By Alan Prendergast
By Michael Roberts
By Michael Roberts
By Amber Taufen
By Patricia Calhoun
By William Breathes
By Michael Roberts
By Melanie Asmar
It isn't that the governor of Colorado hates you soccer moms out there. He just thinks you people shouldn't have the right, when some drunk driver plows into the family Aerostar, to dun your hardworking, premium-gouging insurance company for your medical expenses andstill be able to go after the blotto SOB in court for ruining your life.
That's basically what Bill Owens told a group of insurance-industry lobbyists in a private meeting last May. Unhappy that no major overhaul of Colorado's no-fault insurance system had been achieved in the 2002 legislative session, he vowed to "fix" the system this year or scrap it altogether.
"The Governor will support only real reform," one attendee of that meeting reported in an e-mail recently obtained by Westword. "He is unwilling to continue any kind of dual system in which accident victims receive both [personal injury] benefits and the right to sue."
The state's thirty-year-old no-fault system, in which medical benefits are paid by accident victims' own insurance companies regardless of who caused the collision, was up for sunset review last year. But Owens decided to extend it in order to assemble an industry-driven campaign that would either radically alter the existing law or prepare the public for its elimination.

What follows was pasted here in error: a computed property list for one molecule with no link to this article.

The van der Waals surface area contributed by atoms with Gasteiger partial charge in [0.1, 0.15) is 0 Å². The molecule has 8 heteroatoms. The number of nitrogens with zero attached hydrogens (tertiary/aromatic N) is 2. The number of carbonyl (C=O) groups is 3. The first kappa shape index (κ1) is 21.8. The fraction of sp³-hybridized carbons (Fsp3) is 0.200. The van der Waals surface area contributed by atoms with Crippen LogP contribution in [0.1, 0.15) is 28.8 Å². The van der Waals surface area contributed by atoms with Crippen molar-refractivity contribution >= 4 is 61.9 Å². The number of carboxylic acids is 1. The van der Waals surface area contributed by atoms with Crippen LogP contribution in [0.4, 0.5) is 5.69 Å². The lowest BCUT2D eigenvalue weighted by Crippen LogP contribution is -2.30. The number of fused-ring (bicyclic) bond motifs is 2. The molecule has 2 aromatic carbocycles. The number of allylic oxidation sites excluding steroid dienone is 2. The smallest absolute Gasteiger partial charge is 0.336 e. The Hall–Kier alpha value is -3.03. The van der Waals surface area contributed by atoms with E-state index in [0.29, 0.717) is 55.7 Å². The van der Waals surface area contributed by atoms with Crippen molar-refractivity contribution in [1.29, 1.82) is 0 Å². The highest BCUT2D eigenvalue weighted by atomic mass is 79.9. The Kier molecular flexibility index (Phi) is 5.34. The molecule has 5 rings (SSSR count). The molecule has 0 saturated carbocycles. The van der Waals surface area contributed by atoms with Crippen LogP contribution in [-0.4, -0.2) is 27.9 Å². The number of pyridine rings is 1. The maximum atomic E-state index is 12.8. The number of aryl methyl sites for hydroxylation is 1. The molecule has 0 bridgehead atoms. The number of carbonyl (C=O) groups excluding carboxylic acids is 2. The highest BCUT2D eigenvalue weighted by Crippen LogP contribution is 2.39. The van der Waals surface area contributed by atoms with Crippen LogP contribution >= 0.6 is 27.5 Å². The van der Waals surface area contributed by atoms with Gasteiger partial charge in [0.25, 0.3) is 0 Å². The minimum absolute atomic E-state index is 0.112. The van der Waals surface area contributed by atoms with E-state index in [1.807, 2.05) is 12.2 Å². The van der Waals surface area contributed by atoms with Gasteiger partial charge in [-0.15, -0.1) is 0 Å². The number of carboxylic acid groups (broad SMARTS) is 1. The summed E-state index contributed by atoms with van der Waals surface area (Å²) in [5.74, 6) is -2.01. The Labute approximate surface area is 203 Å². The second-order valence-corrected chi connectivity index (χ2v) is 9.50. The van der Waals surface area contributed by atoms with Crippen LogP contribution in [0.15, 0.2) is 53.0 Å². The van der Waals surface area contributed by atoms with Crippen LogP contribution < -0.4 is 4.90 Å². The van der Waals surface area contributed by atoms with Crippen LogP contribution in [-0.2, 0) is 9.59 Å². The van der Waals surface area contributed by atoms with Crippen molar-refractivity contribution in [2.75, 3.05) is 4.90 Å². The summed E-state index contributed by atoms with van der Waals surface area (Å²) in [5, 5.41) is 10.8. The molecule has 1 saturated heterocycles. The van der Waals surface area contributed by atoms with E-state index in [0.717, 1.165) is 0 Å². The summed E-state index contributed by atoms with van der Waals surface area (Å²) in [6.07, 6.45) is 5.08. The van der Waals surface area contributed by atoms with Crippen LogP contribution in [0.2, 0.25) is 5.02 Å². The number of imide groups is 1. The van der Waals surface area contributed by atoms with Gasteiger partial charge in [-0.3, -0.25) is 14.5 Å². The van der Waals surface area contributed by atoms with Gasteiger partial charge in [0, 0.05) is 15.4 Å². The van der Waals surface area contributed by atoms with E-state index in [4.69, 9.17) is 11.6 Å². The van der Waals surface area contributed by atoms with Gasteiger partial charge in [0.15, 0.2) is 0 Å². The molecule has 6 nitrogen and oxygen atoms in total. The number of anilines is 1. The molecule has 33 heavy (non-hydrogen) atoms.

"The Governor said he is unwilling to terminate no-fault this year," the lobbyist reported. "He thinks it would come as a great surprise to the public and the media. He wants to lay some solid groundwork for its termination next year."
Over the past ten months, the groundwork has been laid -- and how. Documents obtained through public-records requests and other sources detail how Owens and the lobbyists put their plan into action, launching a media blitz designed to convince policyholders that the no-fault system is "broken"; shmoozing editorial boards and extracting enthusiastic endorsements from the cheerleading Denver dailies; enlisting aid from health-care interests eager to salvage at least some remnants of the no-fault system; and staging an end-run around opponents of the effort, including the Colorado Trial Lawyers Association (CTLA) and consumer groups.
The result is House Bill 1225, a proposal that preserves some aspects of current medical benefits but severely limits the right of auto-accident victims to sue for damages. Sponsored by Greeley Republican Tambor Williams, the bill came roaring out of committee but now faces shaky prospects on the House floor; rattled by the overreaching quality of Owens's blitzkrieg, lawmakers have begun to entertain less draconian proposals.
Presented by supporters as a consumer-friendly piece of legislation that would lower premiums and offer more choice in types of coverage, HB 1225 has also been attacked as one of the most brazenly anti-consumer pieces of legislation to emerge from the Statehouse in years. Critics say the measure will do little to reduce rates while making it much tougher for accident victims to collect benefits or have their day in court.